In The Stands And On The Tube – They Aren’t Around Here Anymore

CHARLOTTE, NC (July 8, 2013) – It’s no secret NASCAR is struggling with on-site race attendance these days. Some at-track crowds are down as much as 50 percent since 2007.

Large numbers of open seats cleverly covered up by giant advertising tarps have tracks like Daytona International Speedway reducing seating by the 10’s of thousands as part of future renovation plans. If that’s not a sign that NASCAR thinks these folks are not coming back, nothing is.

There have been multiple reasons offered for the drop in NASCAR attendance. The most prevalent is the lingering hangover from the 2007 economic crash. Another is that many fans have chosen the inexpensive NASCAR television ‘experience’ over the costly, crowded, time-consuming, in-person race attendance.

One’s right, one isn’t.

Even the most diehard NASCAR fans don’t attend as many races as they have in the past. The 2007 economic flush crushed a lot of folks and impacted just about everybody else. Money just doesn’t flow the way it used to – unless you are at the gas pump, grocery store or seemingly anywhere else in between.

The attendance deal – or ‘in-studio audience’ as Formula One refers to it – is easy to rationalize.

As they say, it’s the economy, stupid.

The TV deal is a little more of a riddle.

With more technology than ever before, watching a race on television is amazing most of the time. One of the current conventional reasonings is fans are attending fewer events in person these days because of the technology – happy to never leave the couch and their 60-inch HD TV race experience.

The puzzler here is NASCAR’s television ratings – along with in-person event attendance declines – have fallen anywhere from 5-20 percent depending on the network over the 2009-2012 seasons.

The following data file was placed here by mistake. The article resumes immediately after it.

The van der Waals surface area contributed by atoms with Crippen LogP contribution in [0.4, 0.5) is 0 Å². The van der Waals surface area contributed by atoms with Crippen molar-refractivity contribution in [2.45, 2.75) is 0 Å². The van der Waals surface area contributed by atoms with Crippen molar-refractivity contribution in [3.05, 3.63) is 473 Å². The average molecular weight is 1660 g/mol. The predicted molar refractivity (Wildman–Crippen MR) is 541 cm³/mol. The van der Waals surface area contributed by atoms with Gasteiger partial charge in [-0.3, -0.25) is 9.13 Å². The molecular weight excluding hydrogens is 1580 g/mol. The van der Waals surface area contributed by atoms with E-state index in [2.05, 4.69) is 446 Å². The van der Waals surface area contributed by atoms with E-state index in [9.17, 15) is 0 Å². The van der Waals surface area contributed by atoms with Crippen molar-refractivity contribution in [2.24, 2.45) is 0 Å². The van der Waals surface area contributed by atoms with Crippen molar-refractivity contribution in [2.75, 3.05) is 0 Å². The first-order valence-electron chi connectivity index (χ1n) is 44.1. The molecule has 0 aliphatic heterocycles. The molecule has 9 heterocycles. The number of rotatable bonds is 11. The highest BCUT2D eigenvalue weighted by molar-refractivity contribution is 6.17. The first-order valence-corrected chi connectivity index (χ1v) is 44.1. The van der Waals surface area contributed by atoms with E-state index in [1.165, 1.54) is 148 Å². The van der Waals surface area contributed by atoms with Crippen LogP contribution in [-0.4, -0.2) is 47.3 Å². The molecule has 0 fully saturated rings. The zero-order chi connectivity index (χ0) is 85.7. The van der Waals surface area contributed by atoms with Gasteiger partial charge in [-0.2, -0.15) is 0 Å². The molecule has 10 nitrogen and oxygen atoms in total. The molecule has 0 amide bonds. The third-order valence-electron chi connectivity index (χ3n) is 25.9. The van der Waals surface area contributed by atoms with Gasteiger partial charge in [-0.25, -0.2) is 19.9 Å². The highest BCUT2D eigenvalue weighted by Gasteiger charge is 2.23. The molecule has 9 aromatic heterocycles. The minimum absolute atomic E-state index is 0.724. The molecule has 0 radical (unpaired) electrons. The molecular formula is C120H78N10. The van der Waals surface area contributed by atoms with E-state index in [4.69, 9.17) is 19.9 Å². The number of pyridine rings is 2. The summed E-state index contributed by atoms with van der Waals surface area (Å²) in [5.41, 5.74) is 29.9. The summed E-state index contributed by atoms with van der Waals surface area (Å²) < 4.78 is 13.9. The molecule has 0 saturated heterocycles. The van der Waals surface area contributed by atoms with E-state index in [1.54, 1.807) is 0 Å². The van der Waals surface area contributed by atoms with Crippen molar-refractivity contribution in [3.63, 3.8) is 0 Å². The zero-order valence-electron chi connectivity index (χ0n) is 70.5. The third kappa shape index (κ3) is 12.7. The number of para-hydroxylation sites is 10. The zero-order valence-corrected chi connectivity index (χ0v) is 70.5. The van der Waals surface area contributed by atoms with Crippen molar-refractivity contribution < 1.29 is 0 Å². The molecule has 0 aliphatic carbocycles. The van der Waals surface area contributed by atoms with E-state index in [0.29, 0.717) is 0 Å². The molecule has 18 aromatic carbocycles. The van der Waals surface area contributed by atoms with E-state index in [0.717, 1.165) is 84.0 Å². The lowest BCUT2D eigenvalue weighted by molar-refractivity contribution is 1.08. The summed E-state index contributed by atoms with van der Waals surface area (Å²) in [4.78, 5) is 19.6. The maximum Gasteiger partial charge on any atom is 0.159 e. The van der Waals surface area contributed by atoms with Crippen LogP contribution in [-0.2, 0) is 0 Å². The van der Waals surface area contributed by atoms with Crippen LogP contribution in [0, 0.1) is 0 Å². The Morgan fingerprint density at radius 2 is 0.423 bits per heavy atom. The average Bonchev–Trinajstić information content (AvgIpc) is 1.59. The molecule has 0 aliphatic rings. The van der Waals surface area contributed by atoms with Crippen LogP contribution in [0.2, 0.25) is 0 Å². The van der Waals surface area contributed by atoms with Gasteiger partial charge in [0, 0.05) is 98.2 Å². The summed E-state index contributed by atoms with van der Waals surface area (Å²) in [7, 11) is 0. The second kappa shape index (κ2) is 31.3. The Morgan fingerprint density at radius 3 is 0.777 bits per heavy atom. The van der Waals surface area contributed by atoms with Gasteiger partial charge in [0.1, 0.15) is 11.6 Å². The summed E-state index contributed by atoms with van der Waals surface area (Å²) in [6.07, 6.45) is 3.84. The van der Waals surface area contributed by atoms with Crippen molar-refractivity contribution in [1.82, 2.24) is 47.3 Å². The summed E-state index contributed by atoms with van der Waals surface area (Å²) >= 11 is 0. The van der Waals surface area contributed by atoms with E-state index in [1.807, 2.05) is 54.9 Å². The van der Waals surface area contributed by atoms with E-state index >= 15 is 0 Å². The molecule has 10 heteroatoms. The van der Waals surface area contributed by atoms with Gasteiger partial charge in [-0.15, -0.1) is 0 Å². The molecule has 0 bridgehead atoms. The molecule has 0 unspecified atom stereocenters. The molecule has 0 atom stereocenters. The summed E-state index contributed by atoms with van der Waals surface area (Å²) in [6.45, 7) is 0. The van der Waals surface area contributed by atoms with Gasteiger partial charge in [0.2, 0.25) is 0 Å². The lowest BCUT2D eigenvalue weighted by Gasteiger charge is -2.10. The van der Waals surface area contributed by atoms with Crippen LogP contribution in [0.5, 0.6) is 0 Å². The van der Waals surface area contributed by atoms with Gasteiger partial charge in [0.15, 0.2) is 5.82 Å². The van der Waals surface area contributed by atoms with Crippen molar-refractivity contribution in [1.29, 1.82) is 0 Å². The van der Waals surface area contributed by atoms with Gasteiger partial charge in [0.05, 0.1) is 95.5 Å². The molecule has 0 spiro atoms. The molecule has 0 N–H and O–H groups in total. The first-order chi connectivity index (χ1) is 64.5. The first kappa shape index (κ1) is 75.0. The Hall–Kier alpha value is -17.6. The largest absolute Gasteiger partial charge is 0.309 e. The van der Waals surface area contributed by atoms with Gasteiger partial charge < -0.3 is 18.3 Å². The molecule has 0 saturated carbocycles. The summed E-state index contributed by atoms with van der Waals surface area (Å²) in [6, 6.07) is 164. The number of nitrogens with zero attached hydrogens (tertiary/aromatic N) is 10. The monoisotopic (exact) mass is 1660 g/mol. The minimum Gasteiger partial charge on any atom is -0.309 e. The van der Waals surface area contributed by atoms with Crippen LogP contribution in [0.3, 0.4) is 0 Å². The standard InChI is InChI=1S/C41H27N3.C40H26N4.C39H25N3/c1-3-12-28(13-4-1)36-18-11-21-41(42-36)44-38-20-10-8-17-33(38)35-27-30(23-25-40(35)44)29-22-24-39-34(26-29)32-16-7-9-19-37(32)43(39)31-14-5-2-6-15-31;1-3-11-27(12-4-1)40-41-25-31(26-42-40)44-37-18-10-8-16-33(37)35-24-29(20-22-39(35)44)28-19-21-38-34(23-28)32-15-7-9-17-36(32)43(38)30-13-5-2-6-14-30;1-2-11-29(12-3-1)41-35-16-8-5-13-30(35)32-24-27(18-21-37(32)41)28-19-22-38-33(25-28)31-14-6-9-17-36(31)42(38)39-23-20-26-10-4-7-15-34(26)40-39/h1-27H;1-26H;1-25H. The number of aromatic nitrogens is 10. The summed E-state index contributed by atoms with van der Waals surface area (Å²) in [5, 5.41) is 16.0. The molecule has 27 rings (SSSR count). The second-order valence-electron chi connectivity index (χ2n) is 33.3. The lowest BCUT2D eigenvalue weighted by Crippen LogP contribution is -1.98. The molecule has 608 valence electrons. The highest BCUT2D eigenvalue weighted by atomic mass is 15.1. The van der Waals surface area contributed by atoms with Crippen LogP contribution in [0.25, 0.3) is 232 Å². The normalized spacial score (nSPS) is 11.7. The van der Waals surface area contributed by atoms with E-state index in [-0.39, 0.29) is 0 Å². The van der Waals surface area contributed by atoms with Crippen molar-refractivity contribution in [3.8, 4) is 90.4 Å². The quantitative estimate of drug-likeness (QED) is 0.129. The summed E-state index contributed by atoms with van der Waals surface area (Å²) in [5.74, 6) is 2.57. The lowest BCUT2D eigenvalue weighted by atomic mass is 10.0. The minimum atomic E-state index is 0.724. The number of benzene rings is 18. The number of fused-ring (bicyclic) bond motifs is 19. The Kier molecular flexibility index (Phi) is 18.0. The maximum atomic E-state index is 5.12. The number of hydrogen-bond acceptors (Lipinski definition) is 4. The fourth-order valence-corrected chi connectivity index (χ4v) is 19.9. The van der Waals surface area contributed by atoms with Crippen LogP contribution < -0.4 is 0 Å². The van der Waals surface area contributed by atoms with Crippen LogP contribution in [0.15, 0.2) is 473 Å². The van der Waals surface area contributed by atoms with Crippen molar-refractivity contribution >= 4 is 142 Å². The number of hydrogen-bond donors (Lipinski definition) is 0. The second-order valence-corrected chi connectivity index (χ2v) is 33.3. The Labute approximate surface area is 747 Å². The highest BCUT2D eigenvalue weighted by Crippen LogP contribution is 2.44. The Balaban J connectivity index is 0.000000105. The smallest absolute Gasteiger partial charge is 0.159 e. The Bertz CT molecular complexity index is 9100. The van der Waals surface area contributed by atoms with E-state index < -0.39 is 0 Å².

Most recently, early returns indicate that Saturday’s TNT coverage of the NASCAR Sprint Cup event from Daytona International Speedway attracted 5.7-million viewers. Kentucky, Sonoma, Michigan and Pocono – all on TNT in recent weeks – drew viewership in the 4-4.7 million fans at home watching on TV.

Those numbers are consistent – and actually a little down – from the 5-million viewer average TNT posted over its 2012 six-race broadcast schedule.

Meanwhile, the FOX folks will be quick to jump in and tell you their recently completed 2013 run of NASCAR Sprint Cup telecasts were their most successful ever averaging 7.8 million viewers.

The reality is those numbers include a giant bump – 16 million plus viewership in the season-opening Daytona 500 when Danica Patrick started from the pole position.

And – despite the big start, 2013 Sprint Cup television viewership numbers on FOX showed zero growth as they mirrored the 4.8 share and 7.9 million viewers tallied in 2012.

Meanwhile, ESPN viewership for the final 12 races of the 2012 season – including all 10 Chase ‘playoff’ races – never eclipsed 6 million viewers on the top end with some events drawing fewer than 4 million.

Thanks to the NFL in the fall, NASCAR’s championship events draw some of its smallest viewing audiences – in the 3-million plus range – via cable to ESPN cable and satellite subscribers.

Here’s the dope on the 2009-2012 TV viewership numbers –

FOX – 8.5 million viewers in 2009, 7.8 million this year.

TNT – 5.5 million in 2009, 5.0 million in 2012.

ESPN – 5.49 million in 2009, 4.2 million in 2012.

Back in the 1990’s and early 2000’s, NASCAR demographic numbers used to put the sport’s fan base at as many as 75 million. There never were that many fans back then – and who really knows how many there are now?

50 million?

Dream on.

40 million?

Probably not.

Maybe 20 million?


15 million?

Hell, I don’t know. The on-site and television numbers combined range from 3-16 million depending on the race. The real number is probably in there somewhere.

Whatever the current tally of NASCAR fans is, your eyeballs tell you pretty clearly that there are a lot fewer of them are at the track, – and the numbers say fewer of them are watching on television.

Who knows where they’ve gone?

Or why?

But they aren’t around here anymore.

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